Linux Desktop Hacks, by Nicholas Petreley and Jono Bacon, is a recent book published by OReilly in March 2005. It provides 100 hacks to improve the workability, performance, and cosmetic appeal of your Linux desktop environment. Be advised that hacks in this context might be better defined as customizations or configuration improvements. Its just over 300 pages, and has a list price of $24.95.
The book seems well organized, and includes chapters on booting and login, console functions, general X usage, the KDE and Gnome environments, commonly used applications, hardware tweaks, and system administration (including compiling a kernel). There is also a decent index at the end of the book.
I must admit that my first impression of the book after picking it up was that it was yet another Intro to Linux book for newbies. After spending a little time with it, however, I have come to find that there are many tips and tricks in here that will prove very useful even to experienced users. Some of the improvements discussed have become items that I now use frequently.
One of the procedures that I have already used was the taking a screenshot of an X session screen from another login console. This can be very helpful with showing the progress of an installation routine, for example. I had known this capability existed, but this hack was explained very clearly and was very easy to use. Another section that cleared up some mysteries for me was how to run X applications remotely over a network (VNC), allowing me to run a program on one machine, and display it on another. Very handy for less capable machines on the LAN.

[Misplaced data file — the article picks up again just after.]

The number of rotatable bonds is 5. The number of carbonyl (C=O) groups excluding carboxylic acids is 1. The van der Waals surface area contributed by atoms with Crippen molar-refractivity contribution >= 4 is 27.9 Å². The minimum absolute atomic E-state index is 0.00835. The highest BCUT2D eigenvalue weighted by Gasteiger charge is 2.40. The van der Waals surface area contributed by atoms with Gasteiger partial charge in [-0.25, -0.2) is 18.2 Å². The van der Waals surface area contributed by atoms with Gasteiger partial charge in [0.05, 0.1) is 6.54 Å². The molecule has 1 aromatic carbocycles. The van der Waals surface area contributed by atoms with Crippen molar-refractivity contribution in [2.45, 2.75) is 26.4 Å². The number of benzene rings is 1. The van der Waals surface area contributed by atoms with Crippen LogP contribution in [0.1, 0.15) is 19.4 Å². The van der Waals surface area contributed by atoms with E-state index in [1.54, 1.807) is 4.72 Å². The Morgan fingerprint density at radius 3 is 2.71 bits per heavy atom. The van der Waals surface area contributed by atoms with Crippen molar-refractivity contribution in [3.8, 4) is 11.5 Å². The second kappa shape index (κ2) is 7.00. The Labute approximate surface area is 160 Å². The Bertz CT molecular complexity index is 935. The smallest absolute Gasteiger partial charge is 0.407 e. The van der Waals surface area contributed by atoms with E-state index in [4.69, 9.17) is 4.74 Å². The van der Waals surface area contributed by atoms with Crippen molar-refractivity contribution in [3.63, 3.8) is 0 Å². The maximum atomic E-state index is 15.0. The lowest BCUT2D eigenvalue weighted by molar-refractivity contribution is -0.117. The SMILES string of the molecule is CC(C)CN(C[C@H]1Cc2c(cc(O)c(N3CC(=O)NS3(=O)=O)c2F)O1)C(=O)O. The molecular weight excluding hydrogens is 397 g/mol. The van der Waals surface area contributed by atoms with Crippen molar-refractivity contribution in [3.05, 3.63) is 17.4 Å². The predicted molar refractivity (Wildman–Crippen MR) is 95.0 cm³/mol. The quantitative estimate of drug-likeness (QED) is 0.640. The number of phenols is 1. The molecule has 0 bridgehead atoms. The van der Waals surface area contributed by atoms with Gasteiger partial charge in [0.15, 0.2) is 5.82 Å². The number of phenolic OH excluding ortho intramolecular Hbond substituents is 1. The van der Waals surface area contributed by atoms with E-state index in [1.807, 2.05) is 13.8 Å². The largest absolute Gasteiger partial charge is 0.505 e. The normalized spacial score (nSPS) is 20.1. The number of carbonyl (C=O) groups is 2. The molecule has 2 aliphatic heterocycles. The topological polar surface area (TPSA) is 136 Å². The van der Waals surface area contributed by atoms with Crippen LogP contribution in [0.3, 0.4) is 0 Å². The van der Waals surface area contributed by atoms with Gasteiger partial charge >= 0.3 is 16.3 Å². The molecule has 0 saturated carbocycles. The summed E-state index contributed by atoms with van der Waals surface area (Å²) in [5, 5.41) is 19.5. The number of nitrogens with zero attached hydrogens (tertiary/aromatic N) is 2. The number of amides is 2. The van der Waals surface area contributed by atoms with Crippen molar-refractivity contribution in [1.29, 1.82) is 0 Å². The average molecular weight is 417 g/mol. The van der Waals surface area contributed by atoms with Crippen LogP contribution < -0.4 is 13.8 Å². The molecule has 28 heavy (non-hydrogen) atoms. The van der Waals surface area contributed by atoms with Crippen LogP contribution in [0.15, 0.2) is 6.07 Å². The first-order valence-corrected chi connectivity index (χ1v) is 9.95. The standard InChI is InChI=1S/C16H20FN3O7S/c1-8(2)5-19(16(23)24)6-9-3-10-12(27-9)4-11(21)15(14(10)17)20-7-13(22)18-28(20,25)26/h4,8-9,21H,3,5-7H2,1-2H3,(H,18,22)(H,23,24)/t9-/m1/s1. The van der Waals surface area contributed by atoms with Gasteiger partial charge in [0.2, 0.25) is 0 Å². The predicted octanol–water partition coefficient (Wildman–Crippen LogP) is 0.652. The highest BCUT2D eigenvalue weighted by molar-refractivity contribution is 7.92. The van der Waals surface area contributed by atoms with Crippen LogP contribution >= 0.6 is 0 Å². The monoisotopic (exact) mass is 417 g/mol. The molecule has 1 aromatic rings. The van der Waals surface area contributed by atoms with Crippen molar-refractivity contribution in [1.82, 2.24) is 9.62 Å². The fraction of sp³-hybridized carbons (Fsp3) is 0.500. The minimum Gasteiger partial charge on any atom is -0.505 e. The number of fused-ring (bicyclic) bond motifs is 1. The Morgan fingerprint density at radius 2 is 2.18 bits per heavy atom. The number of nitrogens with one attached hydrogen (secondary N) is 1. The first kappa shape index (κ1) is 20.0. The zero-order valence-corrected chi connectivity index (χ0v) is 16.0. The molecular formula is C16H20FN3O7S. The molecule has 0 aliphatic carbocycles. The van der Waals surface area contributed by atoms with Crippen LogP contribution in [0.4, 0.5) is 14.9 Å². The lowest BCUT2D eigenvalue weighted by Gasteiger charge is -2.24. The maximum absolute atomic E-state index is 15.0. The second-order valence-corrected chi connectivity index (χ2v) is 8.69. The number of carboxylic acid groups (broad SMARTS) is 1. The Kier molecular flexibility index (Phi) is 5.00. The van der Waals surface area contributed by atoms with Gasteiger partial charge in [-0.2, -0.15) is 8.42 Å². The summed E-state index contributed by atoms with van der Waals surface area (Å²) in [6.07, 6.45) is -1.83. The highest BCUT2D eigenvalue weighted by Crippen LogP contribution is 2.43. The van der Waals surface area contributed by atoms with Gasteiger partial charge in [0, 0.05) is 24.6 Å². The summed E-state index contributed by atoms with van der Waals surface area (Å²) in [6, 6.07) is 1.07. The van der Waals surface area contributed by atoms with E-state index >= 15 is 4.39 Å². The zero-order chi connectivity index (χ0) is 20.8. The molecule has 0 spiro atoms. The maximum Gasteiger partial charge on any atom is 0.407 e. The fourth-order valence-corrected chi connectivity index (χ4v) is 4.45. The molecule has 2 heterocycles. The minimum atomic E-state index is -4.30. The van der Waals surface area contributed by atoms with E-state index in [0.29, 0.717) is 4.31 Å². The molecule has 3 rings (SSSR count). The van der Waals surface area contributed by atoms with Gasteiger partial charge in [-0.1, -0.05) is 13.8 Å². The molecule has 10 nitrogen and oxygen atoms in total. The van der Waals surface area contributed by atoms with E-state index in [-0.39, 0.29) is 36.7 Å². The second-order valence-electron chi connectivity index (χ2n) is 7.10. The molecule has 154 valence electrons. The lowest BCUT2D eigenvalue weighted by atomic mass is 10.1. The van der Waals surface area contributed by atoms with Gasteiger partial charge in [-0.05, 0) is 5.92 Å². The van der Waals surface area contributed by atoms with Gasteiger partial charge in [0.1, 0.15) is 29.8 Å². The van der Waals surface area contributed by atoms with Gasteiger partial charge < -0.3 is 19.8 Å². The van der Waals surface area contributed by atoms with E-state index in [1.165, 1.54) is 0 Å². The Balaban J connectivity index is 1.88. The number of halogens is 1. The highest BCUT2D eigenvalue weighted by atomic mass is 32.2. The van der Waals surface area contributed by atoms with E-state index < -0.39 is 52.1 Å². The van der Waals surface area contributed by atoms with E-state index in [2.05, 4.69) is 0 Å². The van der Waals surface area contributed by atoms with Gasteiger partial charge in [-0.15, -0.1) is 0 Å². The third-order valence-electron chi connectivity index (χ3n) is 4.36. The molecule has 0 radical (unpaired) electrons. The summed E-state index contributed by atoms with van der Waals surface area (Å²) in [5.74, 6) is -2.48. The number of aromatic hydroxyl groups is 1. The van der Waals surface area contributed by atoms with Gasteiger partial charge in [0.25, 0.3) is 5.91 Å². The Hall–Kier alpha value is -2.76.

Some of the other tips that I look forward to trying are getting some keyboard multimedia keys to work properly (using the program Lineak), converting email client mailboxes from one format to another, scanning for wireless networks in the area, getting email notifications for certain system events, and doing backups over the local network. There are many other tricks that may be useful to some people too, such as playing restricted media formats (DVDs), making KDE more pleasant to use, customizing bootloader splash screens, and using the iPod and iRiver devices.
Overall Ive found this book to be fun, interesting, and helpful. One good feature given for each hack is an indicator that tells the relative skill level needed for each procedure (beginner, moderate, expert). In any case, though, the steps are well explained and should be quite clear to anyone wanting to try it. I would recommend this book to Linux users of all skill levels. It appears to me that OReilly has another winner here in its excellent Hacks series of books. More details about the book can be seen in the OReilly catalog, here: http://www.oreilly.com/catalog/linuxdeskhks/ . Well done (as usual) to OReilly Publishing!